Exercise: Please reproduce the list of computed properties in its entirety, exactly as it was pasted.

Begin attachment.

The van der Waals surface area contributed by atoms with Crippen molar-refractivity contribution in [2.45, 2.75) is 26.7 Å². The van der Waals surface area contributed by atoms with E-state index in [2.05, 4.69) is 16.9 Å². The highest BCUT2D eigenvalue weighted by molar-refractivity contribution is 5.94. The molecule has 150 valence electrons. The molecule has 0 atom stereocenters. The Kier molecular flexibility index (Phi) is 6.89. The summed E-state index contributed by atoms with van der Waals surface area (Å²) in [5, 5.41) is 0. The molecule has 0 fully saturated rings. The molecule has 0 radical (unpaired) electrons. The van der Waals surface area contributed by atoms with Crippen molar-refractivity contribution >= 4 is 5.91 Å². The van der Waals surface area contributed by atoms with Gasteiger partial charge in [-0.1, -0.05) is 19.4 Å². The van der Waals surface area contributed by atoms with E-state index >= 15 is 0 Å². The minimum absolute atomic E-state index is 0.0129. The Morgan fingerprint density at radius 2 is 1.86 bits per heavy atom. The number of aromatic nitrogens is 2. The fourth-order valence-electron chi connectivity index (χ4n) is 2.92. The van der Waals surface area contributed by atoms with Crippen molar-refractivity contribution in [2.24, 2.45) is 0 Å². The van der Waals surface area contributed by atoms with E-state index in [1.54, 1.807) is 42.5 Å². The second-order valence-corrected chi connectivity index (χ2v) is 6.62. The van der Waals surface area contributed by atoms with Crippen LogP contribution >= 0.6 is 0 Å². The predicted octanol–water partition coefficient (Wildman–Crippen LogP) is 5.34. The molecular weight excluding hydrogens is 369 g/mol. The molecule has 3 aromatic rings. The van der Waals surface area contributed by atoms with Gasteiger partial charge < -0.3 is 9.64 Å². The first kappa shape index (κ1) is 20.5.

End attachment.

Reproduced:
The van der Waals surface area contributed by atoms with Crippen molar-refractivity contribution in [2.45, 2.75) is 26.7 Å². The van der Waals surface area contributed by atoms with E-state index in [2.05, 4.69) is 16.9 Å². The highest BCUT2D eigenvalue weighted by molar-refractivity contribution is 5.94. The molecule has 150 valence electrons. The molecule has 0 atom stereocenters. The Kier molecular flexibility index (Phi) is 6.89. The summed E-state index contributed by atoms with van der Waals surface area (Å²) in [5, 5.41) is 0. The molecule has 0 fully saturated rings. The molecule has 0 radical (unpaired) electrons. The van der Waals surface area contributed by atoms with Crippen molar-refractivity contribution >= 4 is 5.91 Å². The van der Waals surface area contributed by atoms with Gasteiger partial charge in [-0.1, -0.05) is 19.4 Å². The van der Waals surface area contributed by atoms with E-state index >= 15 is 0 Å². The minimum absolute atomic E-state index is 0.0129. The Morgan fingerprint density at radius 2 is 1.86 bits per heavy atom. The number of aromatic nitrogens is 2. The fourth-order valence-electron chi connectivity index (χ4n) is 2.92. The van der Waals surface area contributed by atoms with Crippen molar-refractivity contribution in [2.24, 2.45) is 0 Å². The van der Waals surface area contributed by atoms with E-state index in [1.54, 1.807) is 42.5 Å². The second-order valence-corrected chi connectivity index (χ2v) is 6.62. The van der Waals surface area contributed by atoms with Crippen LogP contribution >= 0.6 is 0 Å². The predicted octanol–water partition coefficient (Wildman–Crippen LogP) is 5.34. The molecular weight excluding hydrogens is 369 g/mol. The molecule has 3 aromatic rings. The van der Waals surface area contributed by atoms with Gasteiger partial charge < -0.3 is 9.64 Å². The first kappa shape index (κ1) is 20.5.